Something in the Water's Making Boston Skaters Get Weird
Dillon Buss reimagines modern skateboarding. It's part comedy, part art.
While the City of Boston focuses on a 40,000-square-foot-skatepark opening—the skate equivalent of the Big Dig—there’s plenty of surreality spinning along the Charles River. A close cousin to the mischievous mirth of the Fancy Lad crew, Orchard / Raw alum Dillon Buss brings us Skate Vision, a brilliant skate satire with top-shelf tricks.
Older skaters might find the name familiar. In 1984, Vision skateboards released a full-length video titled Skatevisions, led by convicted murderer and then-pro Mark “Gator” Rogowski. Unlike the half-hour Vision video, Skate Vision is intentionally funny, lampooning everything from X-Games and Telemundo, to Bob Ross and fishing shows, with plenty of unique skating from Buss, Brian Delaney, Brian Leff, Brian Reid, Dave Lewis, Paul Collins, and Tommy Wisdom.
One section starts with watery VHS footage and a Tommy Hilfiger-kitted out ledge-smith, with the dramatic voiceover saying, “Boston 1992, the progression from secluded backyard pools, to crowded city streets. On this day in history, street skating changed forever.” Having been a block away from where the faux-retro clip was filmed in the 90s, the statement is actually more false than true. OK, the secluded pools thing is the real joke, but there was a street boom in Boston that had started a few years earlier, bringing skating to mostly untapped areas of the city including Downtown Boston, the financial district, and the waterfront, where many of these clips were filmed in present day.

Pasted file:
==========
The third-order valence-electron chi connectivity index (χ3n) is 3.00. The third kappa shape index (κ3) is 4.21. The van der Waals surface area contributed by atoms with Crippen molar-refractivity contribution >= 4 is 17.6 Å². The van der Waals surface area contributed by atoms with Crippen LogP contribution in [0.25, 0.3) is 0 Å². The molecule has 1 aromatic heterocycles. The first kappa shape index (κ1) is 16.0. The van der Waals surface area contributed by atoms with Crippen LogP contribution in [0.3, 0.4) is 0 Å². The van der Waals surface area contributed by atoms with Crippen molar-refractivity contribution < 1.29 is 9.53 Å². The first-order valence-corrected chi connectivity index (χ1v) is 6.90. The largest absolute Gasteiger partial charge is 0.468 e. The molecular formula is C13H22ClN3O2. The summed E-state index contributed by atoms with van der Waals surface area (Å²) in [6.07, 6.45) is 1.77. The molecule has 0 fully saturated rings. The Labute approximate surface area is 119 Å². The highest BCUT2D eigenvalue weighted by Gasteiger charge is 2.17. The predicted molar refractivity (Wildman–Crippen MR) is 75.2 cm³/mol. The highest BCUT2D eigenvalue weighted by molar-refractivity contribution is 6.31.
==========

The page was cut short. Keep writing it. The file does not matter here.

You’ll see those iconic stone ovals from “Eggs” and plenty of other marbley Boston spots, but skated in a completely different manner than you’re used to seeing, with the focus on avant approaches to the everyday along with general weirdness. Buss’ over-the-top skits, mixed with skate nerd minutia, techy filming and creative skating, should appeal to all.
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